Cyclical Mortgage Controls might be better

The Irish Central Bank surprised many people, not least the Government I suspect,  by announcing changes to their macroprudential mortgage rules. The Bank had called for submissions on the controls , and received a good number, including one from this writer , but the rhetoric from Dame Street did not indicate a great appetite for change. In the event the Governor announced what was termed  ‘refinements to improve effectiveness’. Lenders have been granted  more discretion, in that 20% of total lending to non First Time Buyers (FTB) can be above the 80% Loan to Value (LTV)  ceiling , a change from the previous 15% discretionary figure, while FTB’s can now borrow up to 90% LTV , regardless of the price of the property (that limit was previously capped at €220,000). Moreover, up to 5% of lending to FTB’s can be above 90% LTV.

The Loan to Income (LTI) ceilings were unchanged, at 3.5,  and of course the LTV limits are just that; banks are not compelled to adjust their existing loan standards. Indeed, a recent Central Bank analysis of mortgage lending over the first half of 2016 showed that lenders were not fully utilising their available discretion to exceed either the LTI or LTV rules.

These changes also come in the wake of the Government’s Help to Buy scheme, which allowed FTB’s claim back income tax ( to a maximum of €20,000) to be used towards the deposit on a newly built home. One wonders if that subsidy would have been introduced had the new rules been in existence, as the combination of the two certainly provides a massive boost to FTB’s buying power in the property market. Take a couple with a combined income of €75,000,   borrowing €250,000 . Prior to the new rules they would have had to save €35,000 in order to buy a property worth €285,000,  perhaps taking four or five years. Now they could increase their loan to €256,500 (still inside the LTI limit)  and only have to find €8,500  as a deposit if the property was a new build ( a 10% deposit of €28,500 less the €20,000 from the Help to Buy scheme) implying it would take a far shorter time to amass that sum. Alternatively, all or part of their original savings could now be used to buy a more expensive house. In effect, purchasing power has been brought forward and leverage increased.

Credit appears to be driving only about half of current transactions in residential property but given the existing supply issues the boost to FTB’s buying power may well have some impact on price, although that is the mechanism which will eventually lead to a bigger supply response, albeit with a time lag.

The controls are designed to ‘enhance the resilience of both borrowers and the banking sector’ but are actually pro-cyclical; an 80% LTV still means the average size of a new mortgage will rise at the same pace as house prices ( for example, at a house price of €200,000 the mortgage would be €160,000  but rise to  €240,000 if house prices rose to €300,000). A cyclically adjusted LTV might be more appropriate, as put forward in our submission to the Central Bank. When house prices are low and credit growth weak, for example, the LTV limit might be 85% or 90%, but then decline as prices and credit growth pick up, to perhaps 75% or 70% at the top of the cycle. This would not eliminate cyclicality, but would dampen it, particularly if the LTI limits were also flexible over the cycle.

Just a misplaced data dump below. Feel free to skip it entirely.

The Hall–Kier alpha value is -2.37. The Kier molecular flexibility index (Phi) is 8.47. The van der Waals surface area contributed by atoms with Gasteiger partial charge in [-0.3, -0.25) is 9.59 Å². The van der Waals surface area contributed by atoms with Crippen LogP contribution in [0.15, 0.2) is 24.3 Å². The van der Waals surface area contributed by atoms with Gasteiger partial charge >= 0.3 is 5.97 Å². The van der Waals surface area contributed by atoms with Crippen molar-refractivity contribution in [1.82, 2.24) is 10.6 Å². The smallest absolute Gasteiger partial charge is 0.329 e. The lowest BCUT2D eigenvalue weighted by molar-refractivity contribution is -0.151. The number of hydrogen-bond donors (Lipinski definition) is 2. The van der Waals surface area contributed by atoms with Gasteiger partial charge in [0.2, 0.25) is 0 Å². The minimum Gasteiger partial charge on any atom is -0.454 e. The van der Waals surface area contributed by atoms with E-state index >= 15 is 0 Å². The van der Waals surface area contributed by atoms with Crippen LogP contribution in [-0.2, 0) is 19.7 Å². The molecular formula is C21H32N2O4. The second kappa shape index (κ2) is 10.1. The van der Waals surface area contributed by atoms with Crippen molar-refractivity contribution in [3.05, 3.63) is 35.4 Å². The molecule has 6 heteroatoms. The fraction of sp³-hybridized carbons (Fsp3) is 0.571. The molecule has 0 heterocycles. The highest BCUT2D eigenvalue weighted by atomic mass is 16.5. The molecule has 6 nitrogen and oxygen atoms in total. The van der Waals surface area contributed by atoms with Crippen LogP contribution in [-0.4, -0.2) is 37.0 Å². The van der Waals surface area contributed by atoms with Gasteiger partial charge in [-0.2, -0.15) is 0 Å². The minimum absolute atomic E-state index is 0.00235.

One obvious issue with this proposal is that the Central Bank would have to decide where we are in the credit and house price cycles. However, they currently have to do that anyway, at least in terms of credit; under new capital rules, some banks have to set aside additional capital ( counter-cyclical buffers) in good times in order to cushion losses in bad, and the Irish Central Bank sets this buffer every quarter, in part dependent on the current credit/GDP ratio relative to the long term trend. The buffer is currently set a  zero, reflecting the fact that credit is still contracting and the ratio to GDP is very low.

In addition, the Bank has a number of models that monitor residential prices relative to fundamentals. Deciding whether house prices are overvalued is not an exact science (  as it happens most models point to undervaluation , if anything, at this time) but if a number of indicators were to flash red the Bank could lower the LTV and LTI limits if a cyclically adjusted regime was in effect.

One final point. Research at the ECB supports the case that a debt service limit is more effective  in protecting borrowers and lenders than other macroprudential controls, as again outlined in our submission, although at the moment the absence of a credit register is a key impediment to implementation.